All twenty federal universities benefited from the loan. They were classified into three divisions: first generation (six universities established before 1975), second generation (seven established between 1975 and 1976), and third generation (seven established between 1979 and 1988) (Omotayo 1997).
Source: World Bank Project News Vol. 1, No. 1. Jan. 1994, P. 16.
The universities were given the responsibility of selecting the books they needed. The government appointed agents for the supply of the books and journals. Funds were delivered in three batches. Universities in each category received $656,907, $447,233, and $183,398 respectively per batch. Obafemi Awolowo University is a first generation university and received $656,907. The loan was successful for acquiring books, but a failure for journals. At the Obafemi Awolowo University, very few journal titles were supplied by the agent appointed by the government. Things improved when the contract was rewarded to another company. Ikegbune (1994) observes that funds for the procurement of journals were solely for current issues and could not be expended on backfiles. Each of the six first generation universities committed $315,315 to journal procurement during the World Bank Loan period.
Total number of books purchased by Hezekiah Oluwasanmi Library under World Bank Loan
The loan brought an appreciable increase in the number of volumes acquired by the library, compared with the near zero acquisition of previous years. Many staff members and students who had stopped using the library started patronizing it again to consult new additions to the collection.
Direct Allocation from NUC, 1994-2001
The Academic Staff Union of Universities (ASUU) vehemently opposed the way the World Bank loan was administrated. ASUU, when negotiating with the Federal Government in 1992, made direct allocation to libraries one of its demands. According to Sowole (1995), NUC stipulated that 8 percent of each university's recurrent expenditure be allocated to the library. Obafemi Awolowo University library got up to 8 percent at that period. The government agreed to ASUU's demand by deducting 10 percent of each university's recurrent expenditure and remitting it separately as a Library Development Fund (LDF). This fund was released directly to the university libraries by the NUC. Library funds had been lumped with university funds, with the result that most of the funds were spent on other university projects to the disadvantage of the libraries. A minimum of 60 percent of the allocation had to be spent on books and journals while staff salaries were paid from the rest of allocation. The 10 percemt allocation was released directly to the libraries.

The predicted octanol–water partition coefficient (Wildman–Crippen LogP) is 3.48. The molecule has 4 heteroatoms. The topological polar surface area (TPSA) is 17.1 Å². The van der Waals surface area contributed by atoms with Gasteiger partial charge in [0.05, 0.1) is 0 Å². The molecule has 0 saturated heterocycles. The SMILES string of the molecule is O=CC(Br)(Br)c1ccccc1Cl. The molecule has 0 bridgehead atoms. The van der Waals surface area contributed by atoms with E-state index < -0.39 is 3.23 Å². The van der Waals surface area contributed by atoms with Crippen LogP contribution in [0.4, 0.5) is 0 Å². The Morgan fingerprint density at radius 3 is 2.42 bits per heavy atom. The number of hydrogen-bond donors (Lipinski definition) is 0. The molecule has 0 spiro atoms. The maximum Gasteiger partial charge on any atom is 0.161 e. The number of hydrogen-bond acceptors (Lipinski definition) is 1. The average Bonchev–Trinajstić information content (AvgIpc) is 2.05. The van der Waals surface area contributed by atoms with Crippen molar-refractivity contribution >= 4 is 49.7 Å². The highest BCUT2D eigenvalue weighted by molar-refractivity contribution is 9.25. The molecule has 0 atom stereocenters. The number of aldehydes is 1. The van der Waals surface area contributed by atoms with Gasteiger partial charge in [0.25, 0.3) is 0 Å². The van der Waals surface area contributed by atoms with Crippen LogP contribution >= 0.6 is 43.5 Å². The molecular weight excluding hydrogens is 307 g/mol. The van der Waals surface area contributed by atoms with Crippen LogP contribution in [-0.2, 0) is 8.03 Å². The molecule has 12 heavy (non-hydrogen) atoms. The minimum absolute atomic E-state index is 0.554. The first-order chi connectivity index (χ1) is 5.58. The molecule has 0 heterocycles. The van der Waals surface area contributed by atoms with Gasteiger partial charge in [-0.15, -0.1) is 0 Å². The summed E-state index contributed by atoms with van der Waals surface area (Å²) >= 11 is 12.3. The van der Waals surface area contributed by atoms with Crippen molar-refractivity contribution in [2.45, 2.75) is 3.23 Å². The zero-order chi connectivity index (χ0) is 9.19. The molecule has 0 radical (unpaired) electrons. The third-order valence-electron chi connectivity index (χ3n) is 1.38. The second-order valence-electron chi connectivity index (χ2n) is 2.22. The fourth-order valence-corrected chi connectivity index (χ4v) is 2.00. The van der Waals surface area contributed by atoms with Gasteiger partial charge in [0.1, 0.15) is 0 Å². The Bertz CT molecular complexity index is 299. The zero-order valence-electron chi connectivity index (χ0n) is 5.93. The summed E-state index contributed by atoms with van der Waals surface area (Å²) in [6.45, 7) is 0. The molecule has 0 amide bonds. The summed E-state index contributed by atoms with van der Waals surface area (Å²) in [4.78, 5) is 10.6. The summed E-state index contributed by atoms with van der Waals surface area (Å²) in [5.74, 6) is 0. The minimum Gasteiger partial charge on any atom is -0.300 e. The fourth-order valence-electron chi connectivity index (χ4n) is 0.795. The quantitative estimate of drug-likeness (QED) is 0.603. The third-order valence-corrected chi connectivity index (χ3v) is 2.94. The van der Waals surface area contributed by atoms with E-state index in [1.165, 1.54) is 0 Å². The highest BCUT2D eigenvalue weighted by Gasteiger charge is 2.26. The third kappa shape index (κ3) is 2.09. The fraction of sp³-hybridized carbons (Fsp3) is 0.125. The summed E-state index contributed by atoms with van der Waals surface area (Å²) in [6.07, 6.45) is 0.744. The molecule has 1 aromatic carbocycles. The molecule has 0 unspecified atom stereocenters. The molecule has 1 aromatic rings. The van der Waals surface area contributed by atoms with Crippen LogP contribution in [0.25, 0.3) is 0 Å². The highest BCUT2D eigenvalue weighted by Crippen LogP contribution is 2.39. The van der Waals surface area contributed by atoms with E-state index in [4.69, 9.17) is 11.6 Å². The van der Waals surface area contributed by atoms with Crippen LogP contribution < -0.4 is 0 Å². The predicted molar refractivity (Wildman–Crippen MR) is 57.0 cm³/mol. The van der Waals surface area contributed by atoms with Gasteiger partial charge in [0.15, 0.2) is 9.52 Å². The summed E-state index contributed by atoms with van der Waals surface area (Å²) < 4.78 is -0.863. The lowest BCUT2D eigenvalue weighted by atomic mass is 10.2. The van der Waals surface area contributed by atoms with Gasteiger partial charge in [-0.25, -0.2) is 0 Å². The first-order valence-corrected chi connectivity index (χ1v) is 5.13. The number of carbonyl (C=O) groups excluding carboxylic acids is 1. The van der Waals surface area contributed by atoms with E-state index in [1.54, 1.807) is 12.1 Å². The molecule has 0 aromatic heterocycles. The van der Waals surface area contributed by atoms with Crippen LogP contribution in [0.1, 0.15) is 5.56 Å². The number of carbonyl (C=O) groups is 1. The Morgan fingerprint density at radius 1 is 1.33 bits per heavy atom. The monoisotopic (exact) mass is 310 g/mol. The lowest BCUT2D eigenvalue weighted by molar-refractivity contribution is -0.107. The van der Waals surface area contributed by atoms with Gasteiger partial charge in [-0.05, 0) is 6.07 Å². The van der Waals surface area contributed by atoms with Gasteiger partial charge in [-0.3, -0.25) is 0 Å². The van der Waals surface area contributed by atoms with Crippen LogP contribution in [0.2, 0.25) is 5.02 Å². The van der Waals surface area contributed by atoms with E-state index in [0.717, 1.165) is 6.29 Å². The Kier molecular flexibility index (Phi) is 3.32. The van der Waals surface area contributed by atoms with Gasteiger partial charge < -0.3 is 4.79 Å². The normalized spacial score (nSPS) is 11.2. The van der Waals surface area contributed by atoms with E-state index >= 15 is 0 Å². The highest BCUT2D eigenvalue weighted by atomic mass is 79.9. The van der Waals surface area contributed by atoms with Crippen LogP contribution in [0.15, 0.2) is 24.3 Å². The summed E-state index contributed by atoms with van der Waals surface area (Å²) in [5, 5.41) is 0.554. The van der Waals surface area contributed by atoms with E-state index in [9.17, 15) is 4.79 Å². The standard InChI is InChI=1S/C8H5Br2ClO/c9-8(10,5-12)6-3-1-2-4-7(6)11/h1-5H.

Direct allocation from NUC sustained the tempo of acquisitions. Library unspent funds did not lapse as is the case with other departments of the university. This policy started as an internal arrangement between the library and the administration during the days of Prof. Hezekiah Oluwasnmi (in whose honor the library is named) as Vice Chancellor in the 1970s. As a result, a substantial amount of money was saved, and this has sustained the Library in the lean years that started in 2002.
Petroleum (Special) Trust Fund (PTF) 2001 – 2002
Nigeria is the sixth largest world producer of petroleum. The Petroleum Trust Fund (PTF) was created by the Federal Government to manage excess revenue, which accrued to it from increase in the prices of petroleum products consumed in the country in 1994. The PTF intervention covered provision of books for federal and state university libraries. University libraries fared worse under this scheme than under the World Bank loan period. This was because no library ordered or bought its own books and journals. Books and other materials were dumped on them. The NUC played no role in the business of PTF. Federal university libraries witnessed rapid growth in collections during this period, but not in quality, appropriateness, or usefulness.
The PTF bought books and other materials for federal and state university libraries during the time the libraries were enjoying the 10 percent direct allocation from NUC. Both state and federal universities were given PTF books as gifts. PTF directors and managers never asked the libraries what their needs were. They sent few titles with multiple copies, sometimes of up to 100 or 150 of one title to each university library.
Hezekiah Oluwasanmi Library had to give out many of PTF books as gifts to state secondary schools, polytechnics, and recently established universities. For example, two copies of seventy-five titles, selected from an array of other titles, were donated to Bowen University, Iwo, Nigeria, a newly established private university. In another case, after taking 10 copies for the library, there were still 227 copies of Introduction to Computer Science, a book meant for secondary school pupils. There were 115 copies of Groundwork of Nigerian History, and 180 copies of Introduction to Agricultural Mechanization left after cataloguing 10 copies of each for the library.